As I discuss at length elsewhere, VDOE has a secret and byzantine process for transforming pass rates into accreditation scores that are divorced from actual performance.
One has to wonder why they bother: They write the tests and they can make them as hard or easy as they wish. Nonetheless, they “adjust” the scores.
They briefly outline the process here. There’s no way to infer the algorithm from that, but we can compare the “adjusted” scores to the actual scores to get a feel for what’s going on.
Well, to a degree: There are two English tests but they report only one “adjusted” score. There’s no straightforward way to compare the actual to “adjusted” numbers. But they report a single math pass rate for each school.
2013 was the second year of the new, tougher math test, so the three year running average included an old, generally higher, number that boosted many scores.
This year, all three years were under the new test, and the generally increasing math scores mostly eliminated the running average adjustment. Thus, the “adjustments” were smaller, albeit with the same effect of increasing the number of schools that reached the 70% “adjusted” pass rate.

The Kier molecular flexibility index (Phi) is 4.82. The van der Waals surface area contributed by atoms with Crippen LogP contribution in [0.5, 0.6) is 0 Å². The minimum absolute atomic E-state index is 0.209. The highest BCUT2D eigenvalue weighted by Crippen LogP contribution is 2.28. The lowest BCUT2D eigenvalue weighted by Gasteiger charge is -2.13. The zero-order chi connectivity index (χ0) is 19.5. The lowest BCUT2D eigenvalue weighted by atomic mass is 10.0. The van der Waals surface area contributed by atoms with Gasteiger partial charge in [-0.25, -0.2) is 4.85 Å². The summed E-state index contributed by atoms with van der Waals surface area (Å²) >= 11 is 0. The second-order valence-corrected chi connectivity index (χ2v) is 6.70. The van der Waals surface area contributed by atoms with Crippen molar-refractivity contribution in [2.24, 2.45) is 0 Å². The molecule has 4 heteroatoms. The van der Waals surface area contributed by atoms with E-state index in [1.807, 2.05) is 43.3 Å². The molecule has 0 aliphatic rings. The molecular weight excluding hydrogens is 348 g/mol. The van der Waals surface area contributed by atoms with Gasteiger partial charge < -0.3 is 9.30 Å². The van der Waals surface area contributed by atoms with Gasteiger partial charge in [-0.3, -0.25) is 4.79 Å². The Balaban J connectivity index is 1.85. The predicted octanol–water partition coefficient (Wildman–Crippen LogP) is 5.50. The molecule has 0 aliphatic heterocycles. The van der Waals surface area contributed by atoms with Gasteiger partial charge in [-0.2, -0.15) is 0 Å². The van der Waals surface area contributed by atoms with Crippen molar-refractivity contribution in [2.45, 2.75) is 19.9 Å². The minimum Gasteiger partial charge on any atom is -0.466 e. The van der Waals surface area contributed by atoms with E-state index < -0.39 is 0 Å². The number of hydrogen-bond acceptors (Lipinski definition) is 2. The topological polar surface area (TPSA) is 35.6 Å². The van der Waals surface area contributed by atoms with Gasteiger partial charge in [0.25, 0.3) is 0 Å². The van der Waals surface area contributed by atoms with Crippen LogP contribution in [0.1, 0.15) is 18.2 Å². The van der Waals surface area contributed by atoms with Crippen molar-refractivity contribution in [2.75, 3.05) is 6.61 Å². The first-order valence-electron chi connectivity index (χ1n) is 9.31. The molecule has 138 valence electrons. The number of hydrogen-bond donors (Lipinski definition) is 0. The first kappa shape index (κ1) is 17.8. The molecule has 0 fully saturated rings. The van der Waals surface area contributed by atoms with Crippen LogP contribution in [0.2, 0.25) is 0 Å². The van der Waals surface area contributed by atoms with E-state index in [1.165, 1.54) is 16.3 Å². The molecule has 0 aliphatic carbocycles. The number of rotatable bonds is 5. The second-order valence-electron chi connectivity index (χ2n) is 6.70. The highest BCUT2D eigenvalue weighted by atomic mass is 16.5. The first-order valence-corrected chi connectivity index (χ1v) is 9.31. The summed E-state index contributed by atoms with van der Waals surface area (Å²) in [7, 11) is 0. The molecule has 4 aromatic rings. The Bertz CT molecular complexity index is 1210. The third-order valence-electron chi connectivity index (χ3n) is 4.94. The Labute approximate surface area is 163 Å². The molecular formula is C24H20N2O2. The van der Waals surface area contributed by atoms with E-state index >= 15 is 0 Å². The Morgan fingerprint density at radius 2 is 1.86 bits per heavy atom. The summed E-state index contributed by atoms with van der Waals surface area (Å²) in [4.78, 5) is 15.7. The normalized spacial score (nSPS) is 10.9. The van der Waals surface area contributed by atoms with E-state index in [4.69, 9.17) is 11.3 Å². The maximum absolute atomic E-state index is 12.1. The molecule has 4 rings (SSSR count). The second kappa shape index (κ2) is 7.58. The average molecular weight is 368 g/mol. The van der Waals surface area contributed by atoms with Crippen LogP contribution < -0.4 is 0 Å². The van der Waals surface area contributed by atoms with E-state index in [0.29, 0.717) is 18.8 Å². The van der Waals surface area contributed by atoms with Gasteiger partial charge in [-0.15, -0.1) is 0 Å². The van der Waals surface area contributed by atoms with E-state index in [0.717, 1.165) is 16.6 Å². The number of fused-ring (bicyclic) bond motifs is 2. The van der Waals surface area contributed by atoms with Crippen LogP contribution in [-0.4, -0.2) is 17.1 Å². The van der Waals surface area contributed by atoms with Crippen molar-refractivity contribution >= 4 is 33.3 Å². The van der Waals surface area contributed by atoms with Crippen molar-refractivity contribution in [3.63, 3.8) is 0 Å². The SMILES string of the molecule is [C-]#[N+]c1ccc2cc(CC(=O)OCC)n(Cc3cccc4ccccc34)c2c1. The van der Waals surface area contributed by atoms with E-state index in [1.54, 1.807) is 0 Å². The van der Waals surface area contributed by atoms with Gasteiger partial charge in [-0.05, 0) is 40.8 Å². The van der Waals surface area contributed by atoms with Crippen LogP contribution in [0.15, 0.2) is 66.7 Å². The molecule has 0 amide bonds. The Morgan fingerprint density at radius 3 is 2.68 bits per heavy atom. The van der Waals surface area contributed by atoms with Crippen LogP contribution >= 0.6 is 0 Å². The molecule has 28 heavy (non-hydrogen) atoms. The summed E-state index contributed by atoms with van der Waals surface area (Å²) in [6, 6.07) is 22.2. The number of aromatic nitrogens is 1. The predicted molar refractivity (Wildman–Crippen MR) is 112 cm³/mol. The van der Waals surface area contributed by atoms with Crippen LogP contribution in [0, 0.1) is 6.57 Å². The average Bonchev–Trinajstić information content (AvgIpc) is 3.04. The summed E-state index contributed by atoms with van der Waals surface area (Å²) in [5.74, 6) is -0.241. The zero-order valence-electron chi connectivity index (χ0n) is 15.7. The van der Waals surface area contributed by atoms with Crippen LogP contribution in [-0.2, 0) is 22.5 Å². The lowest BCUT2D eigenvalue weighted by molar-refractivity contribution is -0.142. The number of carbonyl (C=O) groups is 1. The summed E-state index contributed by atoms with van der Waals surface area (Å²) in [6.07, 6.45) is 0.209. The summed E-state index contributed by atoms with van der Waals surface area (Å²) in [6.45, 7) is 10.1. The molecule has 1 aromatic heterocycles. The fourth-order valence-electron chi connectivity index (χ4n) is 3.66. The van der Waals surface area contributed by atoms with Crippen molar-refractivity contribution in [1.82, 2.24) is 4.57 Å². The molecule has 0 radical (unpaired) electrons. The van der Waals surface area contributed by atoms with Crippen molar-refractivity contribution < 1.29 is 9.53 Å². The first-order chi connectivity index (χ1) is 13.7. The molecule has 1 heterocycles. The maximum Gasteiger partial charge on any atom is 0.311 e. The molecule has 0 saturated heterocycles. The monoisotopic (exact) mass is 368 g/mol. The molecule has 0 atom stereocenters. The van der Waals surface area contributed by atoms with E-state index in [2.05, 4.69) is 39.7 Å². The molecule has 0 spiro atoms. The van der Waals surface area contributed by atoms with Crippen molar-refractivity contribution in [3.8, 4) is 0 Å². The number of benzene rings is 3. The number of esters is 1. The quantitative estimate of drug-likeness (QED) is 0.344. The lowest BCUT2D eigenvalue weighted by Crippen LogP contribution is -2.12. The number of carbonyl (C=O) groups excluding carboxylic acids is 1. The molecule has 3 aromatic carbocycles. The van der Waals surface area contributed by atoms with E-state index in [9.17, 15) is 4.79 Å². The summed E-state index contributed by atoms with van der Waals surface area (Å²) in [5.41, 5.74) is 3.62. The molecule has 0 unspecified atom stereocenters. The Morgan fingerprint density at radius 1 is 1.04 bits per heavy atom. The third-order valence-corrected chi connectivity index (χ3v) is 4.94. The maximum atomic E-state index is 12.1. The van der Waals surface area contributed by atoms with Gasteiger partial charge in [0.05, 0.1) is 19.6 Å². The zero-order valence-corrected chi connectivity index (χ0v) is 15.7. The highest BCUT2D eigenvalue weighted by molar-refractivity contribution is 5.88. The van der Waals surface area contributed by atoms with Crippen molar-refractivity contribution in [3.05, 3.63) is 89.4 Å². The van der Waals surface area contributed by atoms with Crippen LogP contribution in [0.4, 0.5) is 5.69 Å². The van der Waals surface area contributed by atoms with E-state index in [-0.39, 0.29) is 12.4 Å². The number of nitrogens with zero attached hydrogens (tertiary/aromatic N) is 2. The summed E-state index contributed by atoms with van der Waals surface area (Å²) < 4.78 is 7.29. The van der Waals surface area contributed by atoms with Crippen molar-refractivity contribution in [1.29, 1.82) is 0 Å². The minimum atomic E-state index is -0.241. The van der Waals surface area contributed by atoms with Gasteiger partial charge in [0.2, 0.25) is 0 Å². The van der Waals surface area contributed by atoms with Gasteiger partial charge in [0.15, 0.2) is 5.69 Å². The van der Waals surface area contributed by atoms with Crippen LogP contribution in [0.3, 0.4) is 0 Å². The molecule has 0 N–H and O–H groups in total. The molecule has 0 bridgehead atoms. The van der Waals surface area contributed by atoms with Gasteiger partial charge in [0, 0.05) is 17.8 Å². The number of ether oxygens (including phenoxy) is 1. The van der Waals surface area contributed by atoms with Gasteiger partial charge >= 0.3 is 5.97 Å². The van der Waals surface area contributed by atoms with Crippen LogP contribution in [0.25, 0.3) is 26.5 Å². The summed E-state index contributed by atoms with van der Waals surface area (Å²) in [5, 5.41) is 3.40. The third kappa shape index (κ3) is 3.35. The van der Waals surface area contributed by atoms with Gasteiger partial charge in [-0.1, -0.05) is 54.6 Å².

The average boost was 2.8%; the maximum, 29%.
Notice how the number of schools with scores below the magic 70% decreased while the number with scores >70% increased:
Indeed, 1245 schools scored 70% or more but, after the “adjustments,” 1372 schools made the 70% cutoff.
Caveat: VDOE reported math pass rates at fifteen schools for which they did not report “adjusted” scores; they reported “adjusted” scores for fifty schools for which they reported no pass rate. I deleted all sixty-five of those schools from the analysis above.
This post already is too long. I’ll do the Richmond scores tomorrow.